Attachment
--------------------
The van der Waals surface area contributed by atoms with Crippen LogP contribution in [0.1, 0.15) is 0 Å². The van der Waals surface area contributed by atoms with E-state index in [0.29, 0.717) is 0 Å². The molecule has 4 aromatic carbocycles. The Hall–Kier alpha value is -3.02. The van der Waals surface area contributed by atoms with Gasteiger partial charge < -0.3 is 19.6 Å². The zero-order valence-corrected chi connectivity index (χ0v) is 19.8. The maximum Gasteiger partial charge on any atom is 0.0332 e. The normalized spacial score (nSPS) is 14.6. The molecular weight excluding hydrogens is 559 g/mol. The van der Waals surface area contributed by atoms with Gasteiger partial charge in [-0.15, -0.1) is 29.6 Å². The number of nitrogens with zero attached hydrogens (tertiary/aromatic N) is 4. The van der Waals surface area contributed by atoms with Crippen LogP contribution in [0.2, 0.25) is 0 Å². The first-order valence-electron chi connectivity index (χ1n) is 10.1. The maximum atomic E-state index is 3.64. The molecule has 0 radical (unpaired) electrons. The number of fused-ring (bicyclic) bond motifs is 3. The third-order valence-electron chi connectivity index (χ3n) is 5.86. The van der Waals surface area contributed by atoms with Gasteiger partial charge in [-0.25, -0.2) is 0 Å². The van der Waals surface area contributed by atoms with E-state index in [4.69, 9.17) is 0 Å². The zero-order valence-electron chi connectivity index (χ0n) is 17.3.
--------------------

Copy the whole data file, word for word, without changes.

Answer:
The van der Waals surface area contributed by atoms with Crippen LogP contribution in [0.1, 0.15) is 0 Å². The van der Waals surface area contributed by atoms with E-state index in [0.29, 0.717) is 0 Å². The molecule has 4 aromatic carbocycles. The Hall–Kier alpha value is -3.02. The van der Waals surface area contributed by atoms with Gasteiger partial charge < -0.3 is 19.6 Å². The zero-order valence-corrected chi connectivity index (χ0v) is 19.8. The maximum Gasteiger partial charge on any atom is 0.0332 e. The normalized spacial score (nSPS) is 14.6. The molecular weight excluding hydrogens is 559 g/mol. The van der Waals surface area contributed by atoms with Gasteiger partial charge in [-0.15, -0.1) is 29.6 Å². The number of nitrogens with zero attached hydrogens (tertiary/aromatic N) is 4. The van der Waals surface area contributed by atoms with Crippen LogP contribution in [0.2, 0.25) is 0 Å². The first-order valence-electron chi connectivity index (χ1n) is 10.1. The maximum atomic E-state index is 3.64. The molecule has 0 radical (unpaired) electrons. The number of fused-ring (bicyclic) bond motifs is 3. The third-order valence-electron chi connectivity index (χ3n) is 5.86. The van der Waals surface area contributed by atoms with Gasteiger partial charge in [-0.25, -0.2) is 0 Å². The van der Waals surface area contributed by atoms with E-state index in [4.69, 9.17) is 0 Å². The zero-order valence-electron chi connectivity index (χ0n) is 17.3.